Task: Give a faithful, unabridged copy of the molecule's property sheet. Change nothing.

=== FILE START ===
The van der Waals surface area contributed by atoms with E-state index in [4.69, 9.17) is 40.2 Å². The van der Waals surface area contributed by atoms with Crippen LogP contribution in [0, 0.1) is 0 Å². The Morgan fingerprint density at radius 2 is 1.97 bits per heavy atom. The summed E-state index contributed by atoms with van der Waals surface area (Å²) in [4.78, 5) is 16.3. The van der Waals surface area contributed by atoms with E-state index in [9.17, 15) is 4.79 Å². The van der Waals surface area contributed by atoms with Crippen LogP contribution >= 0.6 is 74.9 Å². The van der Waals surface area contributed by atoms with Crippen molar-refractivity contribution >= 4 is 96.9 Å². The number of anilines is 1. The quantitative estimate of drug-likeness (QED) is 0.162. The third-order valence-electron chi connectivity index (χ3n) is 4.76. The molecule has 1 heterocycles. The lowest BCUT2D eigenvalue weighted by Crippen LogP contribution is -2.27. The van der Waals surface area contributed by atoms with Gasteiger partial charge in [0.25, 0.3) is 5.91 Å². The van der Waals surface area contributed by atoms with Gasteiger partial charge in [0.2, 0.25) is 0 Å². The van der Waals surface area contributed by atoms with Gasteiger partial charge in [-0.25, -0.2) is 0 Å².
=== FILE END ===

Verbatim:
The van der Waals surface area contributed by atoms with E-state index in [4.69, 9.17) is 40.2 Å². The van der Waals surface area contributed by atoms with Crippen LogP contribution in [0, 0.1) is 0 Å². The Morgan fingerprint density at radius 2 is 1.97 bits per heavy atom. The summed E-state index contributed by atoms with van der Waals surface area (Å²) in [4.78, 5) is 16.3. The van der Waals surface area contributed by atoms with E-state index in [9.17, 15) is 4.79 Å². The van der Waals surface area contributed by atoms with Crippen LogP contribution >= 0.6 is 74.9 Å². The van der Waals surface area contributed by atoms with Crippen molar-refractivity contribution >= 4 is 96.9 Å². The number of anilines is 1. The quantitative estimate of drug-likeness (QED) is 0.162. The third-order valence-electron chi connectivity index (χ3n) is 4.76. The molecule has 1 heterocycles. The lowest BCUT2D eigenvalue weighted by Crippen LogP contribution is -2.27. The van der Waals surface area contributed by atoms with Gasteiger partial charge in [0.25, 0.3) is 5.91 Å². The van der Waals surface area contributed by atoms with Gasteiger partial charge in [0.2, 0.25) is 0 Å². The van der Waals surface area contributed by atoms with Gasteiger partial charge in [-0.25, -0.2) is 0 Å².